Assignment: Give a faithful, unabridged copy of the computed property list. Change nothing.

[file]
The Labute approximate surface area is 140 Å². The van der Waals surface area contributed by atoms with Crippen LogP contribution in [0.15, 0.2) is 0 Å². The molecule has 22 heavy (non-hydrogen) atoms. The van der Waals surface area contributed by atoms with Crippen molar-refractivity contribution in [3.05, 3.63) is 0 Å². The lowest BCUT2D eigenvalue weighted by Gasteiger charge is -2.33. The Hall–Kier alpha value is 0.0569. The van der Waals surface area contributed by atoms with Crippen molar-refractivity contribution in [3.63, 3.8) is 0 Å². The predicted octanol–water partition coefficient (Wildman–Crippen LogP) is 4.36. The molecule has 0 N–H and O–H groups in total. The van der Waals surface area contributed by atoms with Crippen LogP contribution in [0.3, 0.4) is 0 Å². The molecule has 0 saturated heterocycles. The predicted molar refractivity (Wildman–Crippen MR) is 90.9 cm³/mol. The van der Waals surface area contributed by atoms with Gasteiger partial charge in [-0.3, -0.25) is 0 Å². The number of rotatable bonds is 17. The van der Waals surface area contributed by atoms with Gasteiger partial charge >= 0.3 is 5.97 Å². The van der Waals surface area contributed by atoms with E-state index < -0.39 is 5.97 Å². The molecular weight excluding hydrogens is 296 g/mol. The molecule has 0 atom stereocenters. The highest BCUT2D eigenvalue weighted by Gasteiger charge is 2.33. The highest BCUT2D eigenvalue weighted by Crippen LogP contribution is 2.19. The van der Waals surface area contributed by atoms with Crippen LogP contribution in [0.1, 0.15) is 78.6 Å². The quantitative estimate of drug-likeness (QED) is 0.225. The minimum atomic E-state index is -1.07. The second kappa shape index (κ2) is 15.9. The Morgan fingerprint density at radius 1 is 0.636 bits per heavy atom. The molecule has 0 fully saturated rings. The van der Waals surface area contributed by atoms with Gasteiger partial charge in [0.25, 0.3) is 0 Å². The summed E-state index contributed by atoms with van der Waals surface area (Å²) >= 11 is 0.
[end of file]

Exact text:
The Labute approximate surface area is 140 Å². The van der Waals surface area contributed by atoms with Crippen LogP contribution in [0.15, 0.2) is 0 Å². The molecule has 22 heavy (non-hydrogen) atoms. The van der Waals surface area contributed by atoms with Crippen molar-refractivity contribution in [3.05, 3.63) is 0 Å². The lowest BCUT2D eigenvalue weighted by Gasteiger charge is -2.33. The Hall–Kier alpha value is 0.0569. The van der Waals surface area contributed by atoms with Crippen molar-refractivity contribution in [3.63, 3.8) is 0 Å². The predicted octanol–water partition coefficient (Wildman–Crippen LogP) is 4.36. The molecule has 0 N–H and O–H groups in total. The van der Waals surface area contributed by atoms with Crippen LogP contribution in [0.3, 0.4) is 0 Å². The molecule has 0 saturated heterocycles. The predicted molar refractivity (Wildman–Crippen MR) is 90.9 cm³/mol. The van der Waals surface area contributed by atoms with Gasteiger partial charge in [-0.3, -0.25) is 0 Å². The number of rotatable bonds is 17. The van der Waals surface area contributed by atoms with Gasteiger partial charge >= 0.3 is 5.97 Å². The van der Waals surface area contributed by atoms with E-state index < -0.39 is 5.97 Å². The molecular weight excluding hydrogens is 296 g/mol. The molecule has 0 atom stereocenters. The highest BCUT2D eigenvalue weighted by Gasteiger charge is 2.33. The highest BCUT2D eigenvalue weighted by Crippen LogP contribution is 2.19. The van der Waals surface area contributed by atoms with Crippen LogP contribution in [0.1, 0.15) is 78.6 Å². The quantitative estimate of drug-likeness (QED) is 0.225. The minimum atomic E-state index is -1.07. The second kappa shape index (κ2) is 15.9. The Morgan fingerprint density at radius 1 is 0.636 bits per heavy atom. The molecule has 0 fully saturated rings. The van der Waals surface area contributed by atoms with Gasteiger partial charge in [0.25, 0.3) is 0 Å². The summed E-state index contributed by atoms with van der Waals surface area (Å²) >= 11 is 0.